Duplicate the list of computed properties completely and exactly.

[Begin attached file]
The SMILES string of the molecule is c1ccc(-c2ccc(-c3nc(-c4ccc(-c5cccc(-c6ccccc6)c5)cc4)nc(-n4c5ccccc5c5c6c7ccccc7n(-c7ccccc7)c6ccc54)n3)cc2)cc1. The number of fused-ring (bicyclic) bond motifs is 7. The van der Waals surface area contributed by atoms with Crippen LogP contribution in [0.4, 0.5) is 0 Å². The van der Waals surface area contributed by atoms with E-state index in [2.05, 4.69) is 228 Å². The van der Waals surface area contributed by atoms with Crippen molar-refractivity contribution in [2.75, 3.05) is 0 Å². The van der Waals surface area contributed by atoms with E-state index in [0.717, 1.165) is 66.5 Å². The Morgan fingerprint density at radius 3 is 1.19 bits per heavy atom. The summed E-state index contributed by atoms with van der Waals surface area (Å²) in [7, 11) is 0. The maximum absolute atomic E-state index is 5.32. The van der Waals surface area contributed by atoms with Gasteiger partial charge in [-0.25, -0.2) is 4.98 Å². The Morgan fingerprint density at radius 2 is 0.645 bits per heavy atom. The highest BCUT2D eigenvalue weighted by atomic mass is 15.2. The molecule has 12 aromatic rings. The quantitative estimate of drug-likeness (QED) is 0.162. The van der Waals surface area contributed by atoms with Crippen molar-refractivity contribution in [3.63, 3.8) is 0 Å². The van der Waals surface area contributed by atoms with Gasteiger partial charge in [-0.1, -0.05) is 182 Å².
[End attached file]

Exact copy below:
The SMILES string of the molecule is c1ccc(-c2ccc(-c3nc(-c4ccc(-c5cccc(-c6ccccc6)c5)cc4)nc(-n4c5ccccc5c5c6c7ccccc7n(-c7ccccc7)c6ccc54)n3)cc2)cc1. The number of fused-ring (bicyclic) bond motifs is 7. The van der Waals surface area contributed by atoms with Crippen LogP contribution in [0.4, 0.5) is 0 Å². The van der Waals surface area contributed by atoms with E-state index in [2.05, 4.69) is 228 Å². The van der Waals surface area contributed by atoms with Crippen molar-refractivity contribution in [2.75, 3.05) is 0 Å². The van der Waals surface area contributed by atoms with E-state index in [0.717, 1.165) is 66.5 Å². The Morgan fingerprint density at radius 3 is 1.19 bits per heavy atom. The summed E-state index contributed by atoms with van der Waals surface area (Å²) in [7, 11) is 0. The maximum absolute atomic E-state index is 5.32. The van der Waals surface area contributed by atoms with Gasteiger partial charge in [-0.25, -0.2) is 4.98 Å². The Morgan fingerprint density at radius 2 is 0.645 bits per heavy atom. The highest BCUT2D eigenvalue weighted by atomic mass is 15.2. The molecule has 12 aromatic rings. The quantitative estimate of drug-likeness (QED) is 0.162. The van der Waals surface area contributed by atoms with Crippen molar-refractivity contribution in [3.63, 3.8) is 0 Å². The van der Waals surface area contributed by atoms with Gasteiger partial charge in [-0.1, -0.05) is 182 Å².